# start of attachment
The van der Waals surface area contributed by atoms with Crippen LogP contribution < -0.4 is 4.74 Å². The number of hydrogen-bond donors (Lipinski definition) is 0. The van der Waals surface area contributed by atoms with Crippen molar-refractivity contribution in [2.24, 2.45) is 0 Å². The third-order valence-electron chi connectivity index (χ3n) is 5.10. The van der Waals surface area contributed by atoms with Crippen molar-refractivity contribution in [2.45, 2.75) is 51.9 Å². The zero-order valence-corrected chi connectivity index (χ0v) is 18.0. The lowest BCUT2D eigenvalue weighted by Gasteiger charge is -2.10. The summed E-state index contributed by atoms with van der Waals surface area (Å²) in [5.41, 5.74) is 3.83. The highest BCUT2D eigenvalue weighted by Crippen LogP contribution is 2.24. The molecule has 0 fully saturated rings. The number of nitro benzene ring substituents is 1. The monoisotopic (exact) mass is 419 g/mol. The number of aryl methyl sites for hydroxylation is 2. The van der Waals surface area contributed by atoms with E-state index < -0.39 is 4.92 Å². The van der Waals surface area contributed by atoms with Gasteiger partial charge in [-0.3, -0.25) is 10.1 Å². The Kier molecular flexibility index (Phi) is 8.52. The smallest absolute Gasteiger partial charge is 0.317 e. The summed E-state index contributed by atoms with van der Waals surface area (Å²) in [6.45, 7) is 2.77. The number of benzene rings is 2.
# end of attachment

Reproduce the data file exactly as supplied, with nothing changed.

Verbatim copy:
The van der Waals surface area contributed by atoms with Crippen LogP contribution < -0.4 is 4.74 Å². The number of hydrogen-bond donors (Lipinski definition) is 0. The van der Waals surface area contributed by atoms with Crippen molar-refractivity contribution in [2.24, 2.45) is 0 Å². The third-order valence-electron chi connectivity index (χ3n) is 5.10. The van der Waals surface area contributed by atoms with Crippen molar-refractivity contribution in [2.45, 2.75) is 51.9 Å². The zero-order valence-corrected chi connectivity index (χ0v) is 18.0. The lowest BCUT2D eigenvalue weighted by Gasteiger charge is -2.10. The summed E-state index contributed by atoms with van der Waals surface area (Å²) in [5.41, 5.74) is 3.83. The highest BCUT2D eigenvalue weighted by Crippen LogP contribution is 2.24. The molecule has 0 fully saturated rings. The number of nitro benzene ring substituents is 1. The monoisotopic (exact) mass is 419 g/mol. The number of aryl methyl sites for hydroxylation is 2. The van der Waals surface area contributed by atoms with E-state index < -0.39 is 4.92 Å². The van der Waals surface area contributed by atoms with Gasteiger partial charge in [-0.3, -0.25) is 10.1 Å². The Kier molecular flexibility index (Phi) is 8.52. The smallest absolute Gasteiger partial charge is 0.317 e. The summed E-state index contributed by atoms with van der Waals surface area (Å²) in [6.45, 7) is 2.77. The number of benzene rings is 2.